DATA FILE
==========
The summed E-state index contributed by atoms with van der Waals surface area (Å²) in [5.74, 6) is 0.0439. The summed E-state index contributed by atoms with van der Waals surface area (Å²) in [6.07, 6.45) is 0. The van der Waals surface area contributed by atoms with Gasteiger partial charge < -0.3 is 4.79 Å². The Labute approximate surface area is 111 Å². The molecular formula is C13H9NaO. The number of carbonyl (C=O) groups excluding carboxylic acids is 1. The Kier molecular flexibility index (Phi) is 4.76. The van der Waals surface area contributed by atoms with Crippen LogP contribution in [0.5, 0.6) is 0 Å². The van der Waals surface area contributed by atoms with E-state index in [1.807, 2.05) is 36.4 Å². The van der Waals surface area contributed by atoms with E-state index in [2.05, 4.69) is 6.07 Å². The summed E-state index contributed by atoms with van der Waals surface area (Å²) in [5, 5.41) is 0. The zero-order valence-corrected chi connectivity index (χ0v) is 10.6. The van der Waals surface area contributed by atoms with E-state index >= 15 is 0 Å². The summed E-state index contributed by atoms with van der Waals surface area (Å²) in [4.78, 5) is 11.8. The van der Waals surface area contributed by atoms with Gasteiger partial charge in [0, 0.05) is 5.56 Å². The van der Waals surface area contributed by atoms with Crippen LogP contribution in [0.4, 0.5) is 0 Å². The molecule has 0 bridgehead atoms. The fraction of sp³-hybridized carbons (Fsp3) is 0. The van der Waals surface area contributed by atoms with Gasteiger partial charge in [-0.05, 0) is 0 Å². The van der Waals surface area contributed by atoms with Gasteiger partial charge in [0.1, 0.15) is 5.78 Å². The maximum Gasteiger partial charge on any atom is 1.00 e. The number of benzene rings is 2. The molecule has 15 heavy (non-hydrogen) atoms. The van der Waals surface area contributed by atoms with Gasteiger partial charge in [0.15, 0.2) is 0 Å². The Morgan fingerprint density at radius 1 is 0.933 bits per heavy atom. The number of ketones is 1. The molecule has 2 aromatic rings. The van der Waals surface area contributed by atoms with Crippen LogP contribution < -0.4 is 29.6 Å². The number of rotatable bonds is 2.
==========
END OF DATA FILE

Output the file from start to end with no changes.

The summed E-state index contributed by atoms with van der Waals surface area (Å²) in [5.74, 6) is 0.0439. The summed E-state index contributed by atoms with van der Waals surface area (Å²) in [6.07, 6.45) is 0. The van der Waals surface area contributed by atoms with Gasteiger partial charge < -0.3 is 4.79 Å². The Labute approximate surface area is 111 Å². The molecular formula is C13H9NaO. The number of carbonyl (C=O) groups excluding carboxylic acids is 1. The Kier molecular flexibility index (Phi) is 4.76. The van der Waals surface area contributed by atoms with Crippen LogP contribution in [0.5, 0.6) is 0 Å². The van der Waals surface area contributed by atoms with E-state index in [1.807, 2.05) is 36.4 Å². The van der Waals surface area contributed by atoms with E-state index in [2.05, 4.69) is 6.07 Å². The summed E-state index contributed by atoms with van der Waals surface area (Å²) in [5, 5.41) is 0. The zero-order valence-corrected chi connectivity index (χ0v) is 10.6. The van der Waals surface area contributed by atoms with E-state index >= 15 is 0 Å². The summed E-state index contributed by atoms with van der Waals surface area (Å²) in [4.78, 5) is 11.8. The van der Waals surface area contributed by atoms with Gasteiger partial charge in [0, 0.05) is 5.56 Å². The van der Waals surface area contributed by atoms with Crippen LogP contribution in [0.4, 0.5) is 0 Å². The molecule has 0 bridgehead atoms. The fraction of sp³-hybridized carbons (Fsp3) is 0. The van der Waals surface area contributed by atoms with Gasteiger partial charge in [-0.05, 0) is 0 Å². The van der Waals surface area contributed by atoms with Gasteiger partial charge in [0.1, 0.15) is 5.78 Å². The maximum Gasteiger partial charge on any atom is 1.00 e. The number of benzene rings is 2. The molecule has 15 heavy (non-hydrogen) atoms. The van der Waals surface area contributed by atoms with Gasteiger partial charge in [0.15, 0.2) is 0 Å². The Morgan fingerprint density at radius 1 is 0.933 bits per heavy atom. The number of ketones is 1. The molecule has 2 aromatic rings. The van der Waals surface area contributed by atoms with Crippen LogP contribution < -0.4 is 29.6 Å². The number of rotatable bonds is 2.